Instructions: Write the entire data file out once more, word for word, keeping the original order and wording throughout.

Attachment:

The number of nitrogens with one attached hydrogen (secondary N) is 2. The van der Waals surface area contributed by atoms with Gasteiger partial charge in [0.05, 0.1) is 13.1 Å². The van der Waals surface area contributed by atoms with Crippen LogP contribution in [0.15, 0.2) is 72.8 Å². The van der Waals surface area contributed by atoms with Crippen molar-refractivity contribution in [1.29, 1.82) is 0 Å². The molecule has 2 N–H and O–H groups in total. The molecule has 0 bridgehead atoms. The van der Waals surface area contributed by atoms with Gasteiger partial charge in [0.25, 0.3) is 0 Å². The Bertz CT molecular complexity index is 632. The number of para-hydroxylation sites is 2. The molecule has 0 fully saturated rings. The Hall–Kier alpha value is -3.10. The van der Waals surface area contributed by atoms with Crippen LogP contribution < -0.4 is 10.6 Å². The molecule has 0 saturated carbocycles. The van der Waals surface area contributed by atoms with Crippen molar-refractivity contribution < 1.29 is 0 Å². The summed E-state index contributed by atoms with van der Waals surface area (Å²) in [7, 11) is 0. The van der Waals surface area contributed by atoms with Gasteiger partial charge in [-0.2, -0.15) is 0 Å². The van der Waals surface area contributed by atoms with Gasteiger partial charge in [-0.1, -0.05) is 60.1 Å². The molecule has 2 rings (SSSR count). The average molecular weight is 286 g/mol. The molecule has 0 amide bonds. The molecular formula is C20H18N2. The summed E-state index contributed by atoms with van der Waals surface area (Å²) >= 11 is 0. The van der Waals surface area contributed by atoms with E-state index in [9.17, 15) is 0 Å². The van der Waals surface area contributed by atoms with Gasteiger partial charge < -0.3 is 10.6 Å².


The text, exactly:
The number of nitrogens with one attached hydrogen (secondary N) is 2. The van der Waals surface area contributed by atoms with Gasteiger partial charge in [0.05, 0.1) is 13.1 Å². The van der Waals surface area contributed by atoms with Crippen LogP contribution in [0.15, 0.2) is 72.8 Å². The van der Waals surface area contributed by atoms with Crippen molar-refractivity contribution in [1.29, 1.82) is 0 Å². The molecule has 2 N–H and O–H groups in total. The molecule has 0 bridgehead atoms. The van der Waals surface area contributed by atoms with Gasteiger partial charge in [0.25, 0.3) is 0 Å². The Bertz CT molecular complexity index is 632. The number of para-hydroxylation sites is 2. The molecule has 0 fully saturated rings. The Hall–Kier alpha value is -3.10. The van der Waals surface area contributed by atoms with Crippen LogP contribution < -0.4 is 10.6 Å². The molecule has 0 saturated carbocycles. The van der Waals surface area contributed by atoms with Crippen molar-refractivity contribution < 1.29 is 0 Å². The summed E-state index contributed by atoms with van der Waals surface area (Å²) in [7, 11) is 0. The van der Waals surface area contributed by atoms with Gasteiger partial charge in [-0.2, -0.15) is 0 Å². The van der Waals surface area contributed by atoms with Gasteiger partial charge in [-0.1, -0.05) is 60.1 Å². The molecule has 2 rings (SSSR count). The average molecular weight is 286 g/mol. The molecule has 0 amide bonds. The molecular formula is C20H18N2. The summed E-state index contributed by atoms with van der Waals surface area (Å²) >= 11 is 0. The van der Waals surface area contributed by atoms with E-state index in [9.17, 15) is 0 Å². The van der Waals surface area contributed by atoms with Gasteiger partial charge < -0.3 is 10.6 Å².